Minutes and Acts: The Westminster Assembly and Parliament on Worship

Introduction

This is a collection of (some) the Acts of Parliament, Minutes of the Assembly, and Sermons/quotes of the Divines on worship. Particularly, the focus is upon the Psalms for sung praise, instruments in worship, and holy day observances. I want to make clear that this is not a complete work of the acts or minutes. This is just to give an idea of what the Westminster Assembly and Parliament thought (and acted upon) in regards to worship.

 

Psalms

Before we get to the Acts and Minutes, there are a few things that should be observed. The issue with sung praise was agreed upon by all parties (The English and Scottish Parliaments, and the Westminster Assembly). They all agreed upon the point that the Psalms (only) were to be sung in the churches. This will be seen by the minutes and acts set forth. However, we should note that the House of Lords was particularly taken to Mr. Barton’s psalm book. The disagreement (between the Assembly and Lords) was the issue of which book (or both) could and should be used in the churches. The House of Lords wanted to have liberty in this and allow both books to be used in the churches of the entire kingdom. The Assembly responded (both times) by stating it would be confusing and would not lead to uniformity in  the Kingdom. Eventually, the House of Lords ordered for Mr. Rous’ book to be used. It would be sent to the Scottish Presbytery for revision, and the final product would be completed in 1650. For more information on this process, see Beveridge’s work here (Pg. 99-103): https://archive.org/stream/shorthistoryofwe00beve#page/98/mode/2up.

Here is a list of the Minutes and Acts regarding the Psalms:

“On November 20th, 1643, the House of Commons passed the resolution, ‘That the Aseembly of Divines be desired to give their advice, whether it may not be useful and profitable to the Church that the Psalms set forth by Mr. Rous be permitted to be publicly sung, the same being read before singing until the Books be more generally dispersed.’ From Lightfoot’s journal we find that this order was handed in on Novemeber 22nd, and the work committed to the three committees, each of them taking fifty Psalms”.1

 

“This Assembly doth humbly advise and desire that those Psalms set forth by Mr. Rouse, with such alterations as are made by the Committee of the Assembly appointed to review it, may be publicly sung in churches, as being useful and profitable to the Church.”(Sept. 12th, 1645)2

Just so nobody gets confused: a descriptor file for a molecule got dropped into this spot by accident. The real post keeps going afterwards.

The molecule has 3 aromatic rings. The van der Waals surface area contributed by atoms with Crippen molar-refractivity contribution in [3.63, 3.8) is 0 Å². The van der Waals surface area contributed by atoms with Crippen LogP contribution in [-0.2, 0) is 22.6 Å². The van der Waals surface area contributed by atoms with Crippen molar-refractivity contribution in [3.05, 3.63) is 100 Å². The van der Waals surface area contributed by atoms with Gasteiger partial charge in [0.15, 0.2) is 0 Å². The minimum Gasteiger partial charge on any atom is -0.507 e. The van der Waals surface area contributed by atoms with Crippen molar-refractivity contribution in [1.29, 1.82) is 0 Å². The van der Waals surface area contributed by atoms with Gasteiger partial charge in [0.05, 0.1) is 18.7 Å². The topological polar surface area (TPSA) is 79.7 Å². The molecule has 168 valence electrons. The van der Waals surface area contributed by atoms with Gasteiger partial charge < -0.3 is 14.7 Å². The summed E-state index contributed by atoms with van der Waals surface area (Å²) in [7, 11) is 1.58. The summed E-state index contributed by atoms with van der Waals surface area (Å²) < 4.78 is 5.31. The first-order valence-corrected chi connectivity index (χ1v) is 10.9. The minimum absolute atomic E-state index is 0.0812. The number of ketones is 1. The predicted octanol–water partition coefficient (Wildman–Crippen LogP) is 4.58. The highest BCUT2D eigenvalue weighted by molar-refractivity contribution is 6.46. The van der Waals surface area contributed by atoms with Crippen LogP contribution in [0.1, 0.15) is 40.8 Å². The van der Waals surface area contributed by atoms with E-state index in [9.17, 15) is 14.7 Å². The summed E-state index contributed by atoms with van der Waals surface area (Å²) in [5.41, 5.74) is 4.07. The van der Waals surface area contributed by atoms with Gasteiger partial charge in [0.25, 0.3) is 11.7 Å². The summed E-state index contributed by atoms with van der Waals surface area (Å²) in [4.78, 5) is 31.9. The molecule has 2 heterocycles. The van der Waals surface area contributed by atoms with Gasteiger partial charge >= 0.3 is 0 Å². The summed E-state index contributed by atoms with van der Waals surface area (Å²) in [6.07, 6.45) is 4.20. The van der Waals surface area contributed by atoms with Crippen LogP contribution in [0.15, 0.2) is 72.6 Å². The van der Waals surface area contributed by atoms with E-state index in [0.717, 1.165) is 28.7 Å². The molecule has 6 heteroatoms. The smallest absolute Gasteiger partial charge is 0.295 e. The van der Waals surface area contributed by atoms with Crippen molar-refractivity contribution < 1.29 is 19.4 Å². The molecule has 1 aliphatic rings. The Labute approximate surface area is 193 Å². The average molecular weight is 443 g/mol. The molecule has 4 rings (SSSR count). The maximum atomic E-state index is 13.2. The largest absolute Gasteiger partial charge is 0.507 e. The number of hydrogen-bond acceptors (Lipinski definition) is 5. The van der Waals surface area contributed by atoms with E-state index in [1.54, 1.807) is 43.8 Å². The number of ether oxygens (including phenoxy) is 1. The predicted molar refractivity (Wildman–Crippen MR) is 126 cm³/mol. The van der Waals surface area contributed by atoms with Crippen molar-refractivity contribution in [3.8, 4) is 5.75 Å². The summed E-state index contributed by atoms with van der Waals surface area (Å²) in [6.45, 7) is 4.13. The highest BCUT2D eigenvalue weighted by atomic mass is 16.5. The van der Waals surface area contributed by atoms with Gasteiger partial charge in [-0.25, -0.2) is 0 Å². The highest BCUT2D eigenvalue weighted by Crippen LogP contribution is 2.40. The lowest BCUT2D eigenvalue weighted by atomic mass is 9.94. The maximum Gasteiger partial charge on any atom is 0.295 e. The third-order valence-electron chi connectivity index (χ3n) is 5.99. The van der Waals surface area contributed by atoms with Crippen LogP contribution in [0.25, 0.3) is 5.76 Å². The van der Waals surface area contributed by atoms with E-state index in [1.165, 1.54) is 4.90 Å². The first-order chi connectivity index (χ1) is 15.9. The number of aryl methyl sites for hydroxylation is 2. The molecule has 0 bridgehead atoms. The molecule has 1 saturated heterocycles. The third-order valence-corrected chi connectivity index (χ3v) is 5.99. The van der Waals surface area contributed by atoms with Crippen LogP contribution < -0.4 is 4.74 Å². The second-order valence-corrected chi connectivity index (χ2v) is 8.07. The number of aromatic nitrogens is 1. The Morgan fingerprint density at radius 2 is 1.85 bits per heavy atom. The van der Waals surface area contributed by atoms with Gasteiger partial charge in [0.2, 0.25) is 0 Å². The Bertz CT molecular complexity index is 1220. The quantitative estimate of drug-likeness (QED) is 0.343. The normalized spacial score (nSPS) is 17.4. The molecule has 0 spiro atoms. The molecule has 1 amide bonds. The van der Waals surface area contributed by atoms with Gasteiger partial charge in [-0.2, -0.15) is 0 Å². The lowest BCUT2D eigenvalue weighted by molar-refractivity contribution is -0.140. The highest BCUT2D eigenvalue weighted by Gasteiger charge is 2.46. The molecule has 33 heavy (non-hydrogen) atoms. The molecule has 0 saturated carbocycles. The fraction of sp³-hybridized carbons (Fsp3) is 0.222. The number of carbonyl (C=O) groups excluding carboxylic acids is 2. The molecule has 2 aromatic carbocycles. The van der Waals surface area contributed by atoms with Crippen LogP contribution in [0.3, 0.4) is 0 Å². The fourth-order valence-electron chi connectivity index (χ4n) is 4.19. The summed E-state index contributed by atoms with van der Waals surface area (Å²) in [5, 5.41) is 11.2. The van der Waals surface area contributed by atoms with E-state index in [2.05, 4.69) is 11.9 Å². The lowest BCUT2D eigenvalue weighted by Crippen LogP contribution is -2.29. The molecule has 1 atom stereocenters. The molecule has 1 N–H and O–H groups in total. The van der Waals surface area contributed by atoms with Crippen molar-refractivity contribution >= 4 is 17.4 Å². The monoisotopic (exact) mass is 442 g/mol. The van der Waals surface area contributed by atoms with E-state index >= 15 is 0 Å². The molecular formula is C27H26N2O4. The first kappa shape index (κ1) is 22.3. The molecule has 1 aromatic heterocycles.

“Mr. Reynolds made a report of an answer to the Lords about Mr. Barton’s Psalms. It was read and debated…This answer to the House of Commons.

Ordered—That whereas the Honorable House of Commons hath, by an order bearing the date of the 20th of November 1643, recommended the Psalms set out by Mr. Rouse to the consideration of the Assembly of Divines, the Assembly hath caused them to be carefully perused, and as they are now altered and amended, do approve of them, and humbly conceive that it may be useful and profitable to the Church that they be permitted to be publicly sung.

Ordered—The Committee that perused the Psalms shall carry this up to the Honorable House of Commons.

Dr. Temple, Dr. Smith, Dr. Wincop, to carry up the answer to the House of Lords”(Nov. 14th, 1645)3

 

“The Committee made report of an answer to the House of Lords about Mr. Barton’s Psalms. It was read; and upon debate it was. Resolved upon the Q., To be transcribed and sent to the Lords as the answer of this Assembly to their order. Mr. Carter, jun., enters his dissent to this vote of sending up this answer to the Lords.

This answer is not inserted in the Minutes, but it has been preserved in the Journals of the House of Lords, and is as follows:—TO THE RIGHT THE HOUSE OF LORDS ASSEMBLED IN PARLIAMENT The Assembly of Divines received April 9th from this Honourable House an Order, bearing date March 20th, 1646, to certify this Honourable House why the translation of Psalms by Mr. Barton may not be used and sung in the churches, by such as shall desire it, as well as any other translation; do humbly return this answer: That whereas on the 14th of November 1645, in obedience to an order of this Honourable House concerning the said Mr. Barton’s Psalms, we have already commended to this Honourable House one translation of the Psalms in verse, made by Mr. Rouse, and perused and amended by the same learned gentlemen, and the Committee of the Assembly, as conceiving it would be very useful for the edification of the Church in regard it is so exactly framed according to the original text: and whereas there are several other translations of the Psalms already extant: We humbly conceive that if liberty should be given to people to sing in churches, every one that translation they desire, by that means several translations might come to be used, yea, in one and the same congregation at the same time, which would be a great disruption and hindrance to edification.”4